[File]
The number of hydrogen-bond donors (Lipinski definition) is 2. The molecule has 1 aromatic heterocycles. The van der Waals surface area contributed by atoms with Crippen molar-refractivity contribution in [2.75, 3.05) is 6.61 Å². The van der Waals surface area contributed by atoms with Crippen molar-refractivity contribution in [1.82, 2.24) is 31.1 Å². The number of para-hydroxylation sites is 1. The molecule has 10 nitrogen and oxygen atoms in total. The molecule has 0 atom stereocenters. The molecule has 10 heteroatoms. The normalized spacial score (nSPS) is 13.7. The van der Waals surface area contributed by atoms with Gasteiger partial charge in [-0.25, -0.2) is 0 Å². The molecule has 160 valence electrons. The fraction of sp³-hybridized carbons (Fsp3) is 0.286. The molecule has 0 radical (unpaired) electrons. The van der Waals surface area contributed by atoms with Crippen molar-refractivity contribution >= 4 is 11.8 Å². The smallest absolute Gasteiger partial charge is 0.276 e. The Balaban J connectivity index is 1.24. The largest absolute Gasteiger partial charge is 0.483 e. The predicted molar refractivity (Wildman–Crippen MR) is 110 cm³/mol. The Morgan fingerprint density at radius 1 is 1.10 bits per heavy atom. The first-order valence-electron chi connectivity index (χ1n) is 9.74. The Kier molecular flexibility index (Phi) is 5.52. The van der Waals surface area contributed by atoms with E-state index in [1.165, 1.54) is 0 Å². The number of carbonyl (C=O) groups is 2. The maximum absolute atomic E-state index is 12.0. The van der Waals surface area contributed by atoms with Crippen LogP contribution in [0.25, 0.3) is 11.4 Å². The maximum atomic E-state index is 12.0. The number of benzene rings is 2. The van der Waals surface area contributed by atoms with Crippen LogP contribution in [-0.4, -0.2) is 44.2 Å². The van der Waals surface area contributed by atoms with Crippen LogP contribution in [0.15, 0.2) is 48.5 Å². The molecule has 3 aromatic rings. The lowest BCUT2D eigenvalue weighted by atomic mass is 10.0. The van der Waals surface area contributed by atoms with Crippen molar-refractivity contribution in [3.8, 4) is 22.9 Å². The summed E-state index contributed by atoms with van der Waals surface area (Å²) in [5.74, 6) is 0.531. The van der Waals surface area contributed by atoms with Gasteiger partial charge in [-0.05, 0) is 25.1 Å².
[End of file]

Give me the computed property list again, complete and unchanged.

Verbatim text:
The number of hydrogen-bond donors (Lipinski definition) is 2. The molecule has 1 aromatic heterocycles. The van der Waals surface area contributed by atoms with Crippen molar-refractivity contribution in [2.75, 3.05) is 6.61 Å². The van der Waals surface area contributed by atoms with Crippen molar-refractivity contribution in [1.82, 2.24) is 31.1 Å². The number of para-hydroxylation sites is 1. The molecule has 10 nitrogen and oxygen atoms in total. The molecule has 0 atom stereocenters. The molecule has 10 heteroatoms. The normalized spacial score (nSPS) is 13.7. The van der Waals surface area contributed by atoms with Gasteiger partial charge in [-0.25, -0.2) is 0 Å². The molecule has 160 valence electrons. The fraction of sp³-hybridized carbons (Fsp3) is 0.286. The molecule has 0 radical (unpaired) electrons. The van der Waals surface area contributed by atoms with Crippen molar-refractivity contribution >= 4 is 11.8 Å². The smallest absolute Gasteiger partial charge is 0.276 e. The Balaban J connectivity index is 1.24. The largest absolute Gasteiger partial charge is 0.483 e. The predicted molar refractivity (Wildman–Crippen MR) is 110 cm³/mol. The Morgan fingerprint density at radius 1 is 1.10 bits per heavy atom. The first-order valence-electron chi connectivity index (χ1n) is 9.74. The Kier molecular flexibility index (Phi) is 5.52. The van der Waals surface area contributed by atoms with E-state index in [1.165, 1.54) is 0 Å². The number of carbonyl (C=O) groups is 2. The maximum absolute atomic E-state index is 12.0. The van der Waals surface area contributed by atoms with Crippen LogP contribution in [0.25, 0.3) is 11.4 Å². The maximum atomic E-state index is 12.0. The number of benzene rings is 2. The van der Waals surface area contributed by atoms with Crippen LogP contribution in [-0.4, -0.2) is 44.2 Å². The van der Waals surface area contributed by atoms with Crippen LogP contribution in [0.15, 0.2) is 48.5 Å². The molecule has 3 aromatic rings. The lowest BCUT2D eigenvalue weighted by atomic mass is 10.0. The van der Waals surface area contributed by atoms with Crippen molar-refractivity contribution in [3.8, 4) is 22.9 Å². The summed E-state index contributed by atoms with van der Waals surface area (Å²) in [5.74, 6) is 0.531. The van der Waals surface area contributed by atoms with Gasteiger partial charge in [-0.05, 0) is 25.1 Å².